While the FBI docs seem to prove Hillary is mentally and frail (that’s her defence) and criminal, the real prof is that she wears those continental guido white Gucci bit loafers. (no offence Christian) 🙂

  39. @Mac McConnell funny and I think I know the difference. This is a casual loafer because it is an actual handsewn versus the decorative stitching found on the Alden tassel loafer. Correct?

  40. Wow, people do really hate Gucci loafers here. They really aren’t Italian in style, they’re a fake on the traditional loafer. It’s a loafer with a snaffle bit on it. Not many Italians, as far as I know, are equestrians. That’s a WASP thing, which is probably why they embraced the shoe.

  41. *take, not fake. As funny as it sounds.

  42. William Richardson | September 3, 2016 at 7:55 am |

    @Mac

    Beg pardon.

    Will

  43. A Bridge too Far | September 3, 2016 at 11:33 am |

    Mac –

    Didn’t read through your post. Too many words, too much wine and way too tired. But, hey, you ride Harley’s? More power to you. Get those studded Guccis. They were made for you.

    Nathan Detriot –

    I’m at the USOpen tennis tournament this weekend and guess what! I saw a guy wearing the fur Guccis! Scouts’ Honor, it’s true. I asked him if I could take a photo – there was a great spot he could pose with the tennis courts in the background, but he wouldn’t have it. He seemed very annoyed I would ask and said something that sounded aggressive, I think, but couldn’t really tell because he spoke some language I never heard before. In any event, the fur Guccis are alive and well and worn. Who knew.

  44. @GS
    Yes basically the “refinement”. The Alden penny loafer is really just a Logan Weejun in styling. Granted it’s lined and real horse hide making it superior. That’s why you can go through a lot of Weejuns as compared to one Alden. But, it’s still a casual shoe.

    Most “hate” for the Gucci bit loafer is because it’s continental, like Sansabelt continental cut pants. In Sansabelt’s defence they did make some great Ivy type flannels in the sixties. My “hate” for the Gucci bit loafer is mostly tongue in cheek stemming from my continentally dressed Italian friends who think of Gucci like we think of Alden or Weejun or a forty years ago Cole Haan. FYI, they make fun of my taste too.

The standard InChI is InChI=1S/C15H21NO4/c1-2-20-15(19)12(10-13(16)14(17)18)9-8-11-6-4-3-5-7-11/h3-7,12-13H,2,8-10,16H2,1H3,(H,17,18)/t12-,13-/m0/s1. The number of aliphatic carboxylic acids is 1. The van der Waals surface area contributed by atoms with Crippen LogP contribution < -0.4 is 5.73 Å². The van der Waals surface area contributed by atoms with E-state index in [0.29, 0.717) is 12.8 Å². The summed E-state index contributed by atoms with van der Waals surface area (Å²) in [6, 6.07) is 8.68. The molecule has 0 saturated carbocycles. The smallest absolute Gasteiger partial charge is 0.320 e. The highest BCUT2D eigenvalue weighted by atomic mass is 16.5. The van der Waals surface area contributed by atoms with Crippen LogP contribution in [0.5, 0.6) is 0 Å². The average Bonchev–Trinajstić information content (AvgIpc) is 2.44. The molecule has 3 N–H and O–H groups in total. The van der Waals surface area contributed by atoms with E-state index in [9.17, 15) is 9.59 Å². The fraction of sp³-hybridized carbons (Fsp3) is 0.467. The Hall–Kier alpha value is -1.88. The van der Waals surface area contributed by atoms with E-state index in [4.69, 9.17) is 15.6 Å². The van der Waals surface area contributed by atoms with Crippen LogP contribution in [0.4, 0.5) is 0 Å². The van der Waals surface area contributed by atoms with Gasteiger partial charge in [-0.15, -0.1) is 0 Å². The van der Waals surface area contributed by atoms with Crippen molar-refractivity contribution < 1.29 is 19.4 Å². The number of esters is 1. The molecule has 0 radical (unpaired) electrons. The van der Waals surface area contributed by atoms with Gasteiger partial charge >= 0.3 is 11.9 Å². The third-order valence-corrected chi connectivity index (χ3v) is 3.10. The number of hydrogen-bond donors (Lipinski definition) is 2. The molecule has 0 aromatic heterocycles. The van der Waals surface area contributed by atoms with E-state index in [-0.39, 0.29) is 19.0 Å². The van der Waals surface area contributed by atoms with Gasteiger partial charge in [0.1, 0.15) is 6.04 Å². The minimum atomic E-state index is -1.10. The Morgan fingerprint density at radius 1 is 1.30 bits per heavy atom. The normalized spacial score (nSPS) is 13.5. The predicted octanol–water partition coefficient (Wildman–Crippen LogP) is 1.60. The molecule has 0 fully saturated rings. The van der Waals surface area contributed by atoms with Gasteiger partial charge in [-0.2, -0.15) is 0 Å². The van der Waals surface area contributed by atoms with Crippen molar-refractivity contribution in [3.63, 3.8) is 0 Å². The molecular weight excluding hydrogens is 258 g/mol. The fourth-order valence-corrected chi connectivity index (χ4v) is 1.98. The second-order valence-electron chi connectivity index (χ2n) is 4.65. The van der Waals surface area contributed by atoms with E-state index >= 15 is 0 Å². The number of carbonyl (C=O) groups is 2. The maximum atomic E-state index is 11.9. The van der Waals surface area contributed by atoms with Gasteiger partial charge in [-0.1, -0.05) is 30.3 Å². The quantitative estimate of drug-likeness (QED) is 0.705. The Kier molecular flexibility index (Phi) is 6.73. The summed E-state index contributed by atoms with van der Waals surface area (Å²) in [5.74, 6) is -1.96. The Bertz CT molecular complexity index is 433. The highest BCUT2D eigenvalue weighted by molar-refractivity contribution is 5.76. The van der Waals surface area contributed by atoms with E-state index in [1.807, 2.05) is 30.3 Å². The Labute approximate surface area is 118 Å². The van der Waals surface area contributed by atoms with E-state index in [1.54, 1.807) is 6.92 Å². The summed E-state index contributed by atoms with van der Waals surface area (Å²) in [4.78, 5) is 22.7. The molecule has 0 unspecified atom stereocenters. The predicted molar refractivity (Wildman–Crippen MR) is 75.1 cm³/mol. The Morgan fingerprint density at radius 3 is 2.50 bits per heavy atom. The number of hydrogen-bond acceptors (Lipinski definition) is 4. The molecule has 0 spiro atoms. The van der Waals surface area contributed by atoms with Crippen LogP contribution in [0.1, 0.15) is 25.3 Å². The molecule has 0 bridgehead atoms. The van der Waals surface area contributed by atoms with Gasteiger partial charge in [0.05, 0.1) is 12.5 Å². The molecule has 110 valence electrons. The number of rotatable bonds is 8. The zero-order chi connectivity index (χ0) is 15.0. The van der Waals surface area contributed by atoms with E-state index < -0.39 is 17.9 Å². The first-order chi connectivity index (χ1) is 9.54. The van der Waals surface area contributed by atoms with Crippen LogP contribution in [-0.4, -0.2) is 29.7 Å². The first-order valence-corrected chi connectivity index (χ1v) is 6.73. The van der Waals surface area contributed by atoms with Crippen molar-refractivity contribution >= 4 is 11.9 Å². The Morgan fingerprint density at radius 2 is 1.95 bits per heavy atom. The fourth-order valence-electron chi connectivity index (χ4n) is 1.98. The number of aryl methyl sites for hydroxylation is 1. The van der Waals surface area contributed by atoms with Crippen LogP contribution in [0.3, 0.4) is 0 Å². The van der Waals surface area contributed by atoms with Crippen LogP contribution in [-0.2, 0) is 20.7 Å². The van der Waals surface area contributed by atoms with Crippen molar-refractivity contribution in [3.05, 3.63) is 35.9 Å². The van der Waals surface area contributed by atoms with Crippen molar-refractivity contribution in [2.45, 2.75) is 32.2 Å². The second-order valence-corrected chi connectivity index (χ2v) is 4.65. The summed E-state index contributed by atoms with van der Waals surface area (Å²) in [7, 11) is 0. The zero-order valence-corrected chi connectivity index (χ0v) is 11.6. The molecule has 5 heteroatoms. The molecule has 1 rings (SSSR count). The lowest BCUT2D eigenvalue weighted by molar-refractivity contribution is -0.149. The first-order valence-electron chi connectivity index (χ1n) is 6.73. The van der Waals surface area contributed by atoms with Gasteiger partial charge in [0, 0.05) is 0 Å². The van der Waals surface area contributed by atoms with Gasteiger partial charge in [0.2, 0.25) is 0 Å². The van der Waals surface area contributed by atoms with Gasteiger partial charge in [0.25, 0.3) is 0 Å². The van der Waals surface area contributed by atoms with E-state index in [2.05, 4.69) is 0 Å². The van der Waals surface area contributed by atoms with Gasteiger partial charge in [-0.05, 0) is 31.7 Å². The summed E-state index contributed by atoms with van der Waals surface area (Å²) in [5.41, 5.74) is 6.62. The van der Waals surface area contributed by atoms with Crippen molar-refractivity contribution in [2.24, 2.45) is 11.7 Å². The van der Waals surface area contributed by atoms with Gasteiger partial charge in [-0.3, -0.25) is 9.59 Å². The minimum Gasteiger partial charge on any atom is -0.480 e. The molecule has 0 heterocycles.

45. A Bridge too Far
    Same criticism as my freshman English professor some forty years back. I should have my secretary compose these. Reliance on secretaries has undone all that professor’s good works.

    No Harley here, I have always prefered British Iron.

  46. @Mac McConnell yes Alden is a superior make compared to Bass these days. Also I must say it is hard to defend Gucci in any way given the company’s current offerings. Funny, I never thought of the shoe as continental I don’t think it’s popular in Europe.

  47. @GS
    Almost everyone wearing Gucci bit loafers I’ve known dress continental. Granted Alden and Cole Haan are not Gucci. The only exception would be my nephew, while dressing Ivy he hangs with Italians from the North end (KC). He wears the Cole Haan’s version.

  48. @Mac McConnell that’s odd because it is known that the shoe was embraced by WASPs since its inception and is included in the Ivy style canon. The fact that American manufacturers such Alden and Cole Haan offered a snaffle bit loafer proves that the shoe has been embraced by those with an American style. At least more so than followers of continental style.

  49. *Should be “has been” not “was”.

  50. @Mac McConnell also in the Italian part of my family, no one has ever worn them. Even my relatives in Italy don’t wear them, they truly are now seen as an old, traditional shoe. They have been adopted by Americans long ago and do hold a place in the traditional Ivy style canon.

  51. GS
    I’m not sure a shoe introduced two years after I was born, but not included in Ivy Style till the mid 1970s can be traditional canon. I always thought Ivy canon was fairly narrow, transcending regional derivations.
    The Alden and Cole Haan bit loafers are an improvement on the originals, less effeminate. The Guccis having that crunchy leather uppers and old lady house slipper single leather soles. Evidently your Italian family members have good taste. 😉